Now I knew for a fact that Michael would never raise a hand to me and that he had always been everything God designed a good husband to be toward me and that I had no reason to ever fear his hands.  So what happened?  Because of physical abuse in the past, my mind instantly interpreted the situation as abuse.  Remember we have an event, we have a thought and give it meaning, then an emotion is attached to it.  In this case, Event: I was accidently hit by a ball.  The Meaning I gave the event: I was being mistreated, abused.  Emotion: hurt that he could do this, fear that I was in another abusive relationship, and anger.  Did I interpret it correctly?  No.     

     I was not happy about my reaction.  We are so good at believing our thoughts, aren't we?  It's automatic.  There is an answer. By changing the thought, we change the emotion.  I had to remind myself that my husband is not an abusive man and that he loves me, respects me, and would defend me always.  If it should ever happen again or something similar,  my thought would be that it was an "Oops!"   Would my emotion be different if I did that?  You betcha! 

     Just recently, a group of my friends and I got together at a restaurant.  While we were in conversation, the waitress decided to clear some of the plates and asked those of us who were done if she could take them.  She looked eye to eye with one of my friends, held her hand out,  and gestured that she wanted to take the plate .  She got no response then gestured again.  Frustrated, she exhaled and rolled her eyes then reached over us to get the plate because she felt that she was being ignored.  But what she didn’t know was, our friend was blind!  This all happened in a matter of seconds so none of us had time to explain to the waitress why she was getting smiles from our blind friend but no response.  I slipped out and talked to the waitress to inform her of what happened so she could learn from her mistake.  You can only imagine how remorseful she felt.  She felt embarrassed and ashamed so I received many apologies. She desired to approach our friend to make things right.  Because our friend was unaware of what had happened, I felt it was best to spare her of any bad feelings.  I asked the waitress to be patient the next time she gets frustrated with anything in life and be aware that things are not always as they seem.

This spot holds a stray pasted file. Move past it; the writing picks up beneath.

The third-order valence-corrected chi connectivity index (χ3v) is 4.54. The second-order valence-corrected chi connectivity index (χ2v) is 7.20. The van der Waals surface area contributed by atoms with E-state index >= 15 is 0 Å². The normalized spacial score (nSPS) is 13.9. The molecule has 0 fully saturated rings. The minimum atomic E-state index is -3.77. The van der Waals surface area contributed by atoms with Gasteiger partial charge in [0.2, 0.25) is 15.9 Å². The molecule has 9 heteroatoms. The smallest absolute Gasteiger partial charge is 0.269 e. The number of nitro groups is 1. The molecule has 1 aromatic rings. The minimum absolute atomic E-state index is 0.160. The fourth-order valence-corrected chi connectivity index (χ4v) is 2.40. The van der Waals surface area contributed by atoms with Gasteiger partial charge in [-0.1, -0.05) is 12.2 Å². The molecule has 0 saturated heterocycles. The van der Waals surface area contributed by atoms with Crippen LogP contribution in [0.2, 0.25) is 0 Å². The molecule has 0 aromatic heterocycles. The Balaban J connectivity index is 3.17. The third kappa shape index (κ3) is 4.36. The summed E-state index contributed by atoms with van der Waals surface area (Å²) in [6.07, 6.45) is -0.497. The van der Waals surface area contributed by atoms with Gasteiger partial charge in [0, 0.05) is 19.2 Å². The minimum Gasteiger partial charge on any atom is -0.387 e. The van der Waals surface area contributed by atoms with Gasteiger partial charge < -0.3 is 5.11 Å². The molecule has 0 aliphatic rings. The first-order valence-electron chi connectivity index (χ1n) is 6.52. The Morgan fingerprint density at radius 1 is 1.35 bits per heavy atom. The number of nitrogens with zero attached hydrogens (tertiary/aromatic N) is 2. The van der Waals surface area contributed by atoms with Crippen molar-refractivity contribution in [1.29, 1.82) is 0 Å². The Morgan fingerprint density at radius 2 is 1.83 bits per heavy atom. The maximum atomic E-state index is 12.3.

In closing, our brains love to be on auto pilot interpreting the meaning of everything around us be it sight, sound, smells, and even our feelings.  Be aware of any emotional reactions that were triggered by a thought that was incorrect, a misunderstanding.  We first have an event, then have a thought and put a meaning to it, then attach an emotion to it.  To change the emotion, change the thought.  Ask God to reveal unresolved issues in your heart so you can walk in peace.

  Do not be conformed to this world, but be transformed by the renewal of your mind, that by testing you may discern what is the will of God, what is good and acceptable and perfect.”  Romans 12:2